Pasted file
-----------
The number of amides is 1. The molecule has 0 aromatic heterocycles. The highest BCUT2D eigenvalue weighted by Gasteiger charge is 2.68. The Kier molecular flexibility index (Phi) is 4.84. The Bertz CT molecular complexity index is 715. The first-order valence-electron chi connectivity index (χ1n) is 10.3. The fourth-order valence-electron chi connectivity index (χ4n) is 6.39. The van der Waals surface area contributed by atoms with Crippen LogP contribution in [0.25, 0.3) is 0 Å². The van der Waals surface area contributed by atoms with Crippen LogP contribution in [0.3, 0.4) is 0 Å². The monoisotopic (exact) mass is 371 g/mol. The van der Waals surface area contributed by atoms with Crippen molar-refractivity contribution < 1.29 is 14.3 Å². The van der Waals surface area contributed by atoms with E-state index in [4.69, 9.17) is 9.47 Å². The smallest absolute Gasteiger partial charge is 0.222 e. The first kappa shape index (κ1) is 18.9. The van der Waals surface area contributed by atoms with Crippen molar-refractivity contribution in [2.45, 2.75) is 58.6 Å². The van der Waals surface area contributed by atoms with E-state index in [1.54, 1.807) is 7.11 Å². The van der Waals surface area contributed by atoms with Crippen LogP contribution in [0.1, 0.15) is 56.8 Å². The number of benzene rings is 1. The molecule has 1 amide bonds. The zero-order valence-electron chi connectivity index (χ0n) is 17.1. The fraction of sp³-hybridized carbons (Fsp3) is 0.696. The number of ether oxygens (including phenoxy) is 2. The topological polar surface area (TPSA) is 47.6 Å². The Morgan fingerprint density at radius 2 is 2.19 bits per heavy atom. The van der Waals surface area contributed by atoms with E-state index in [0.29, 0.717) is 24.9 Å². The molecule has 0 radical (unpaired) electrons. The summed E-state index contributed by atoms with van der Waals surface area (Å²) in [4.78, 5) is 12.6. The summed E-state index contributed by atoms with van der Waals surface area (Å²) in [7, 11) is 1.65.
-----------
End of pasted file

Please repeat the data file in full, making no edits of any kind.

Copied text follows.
The number of amides is 1. The molecule has 0 aromatic heterocycles. The highest BCUT2D eigenvalue weighted by Gasteiger charge is 2.68. The Kier molecular flexibility index (Phi) is 4.84. The Bertz CT molecular complexity index is 715. The first-order valence-electron chi connectivity index (χ1n) is 10.3. The fourth-order valence-electron chi connectivity index (χ4n) is 6.39. The van der Waals surface area contributed by atoms with Crippen LogP contribution in [0.25, 0.3) is 0 Å². The van der Waals surface area contributed by atoms with Crippen LogP contribution in [0.3, 0.4) is 0 Å². The monoisotopic (exact) mass is 371 g/mol. The van der Waals surface area contributed by atoms with Crippen molar-refractivity contribution < 1.29 is 14.3 Å². The van der Waals surface area contributed by atoms with E-state index in [4.69, 9.17) is 9.47 Å². The smallest absolute Gasteiger partial charge is 0.222 e. The first kappa shape index (κ1) is 18.9. The van der Waals surface area contributed by atoms with Crippen molar-refractivity contribution in [2.45, 2.75) is 58.6 Å². The van der Waals surface area contributed by atoms with E-state index in [1.54, 1.807) is 7.11 Å². The van der Waals surface area contributed by atoms with Crippen LogP contribution in [0.1, 0.15) is 56.8 Å². The number of benzene rings is 1. The molecule has 1 amide bonds. The zero-order valence-electron chi connectivity index (χ0n) is 17.1. The fraction of sp³-hybridized carbons (Fsp3) is 0.696. The number of ether oxygens (including phenoxy) is 2. The topological polar surface area (TPSA) is 47.6 Å². The Morgan fingerprint density at radius 2 is 2.19 bits per heavy atom. The van der Waals surface area contributed by atoms with E-state index in [0.29, 0.717) is 24.9 Å². The molecule has 0 radical (unpaired) electrons. The summed E-state index contributed by atoms with van der Waals surface area (Å²) in [4.78, 5) is 12.6. The summed E-state index contributed by atoms with van der Waals surface area (Å²) in [7, 11) is 1.65.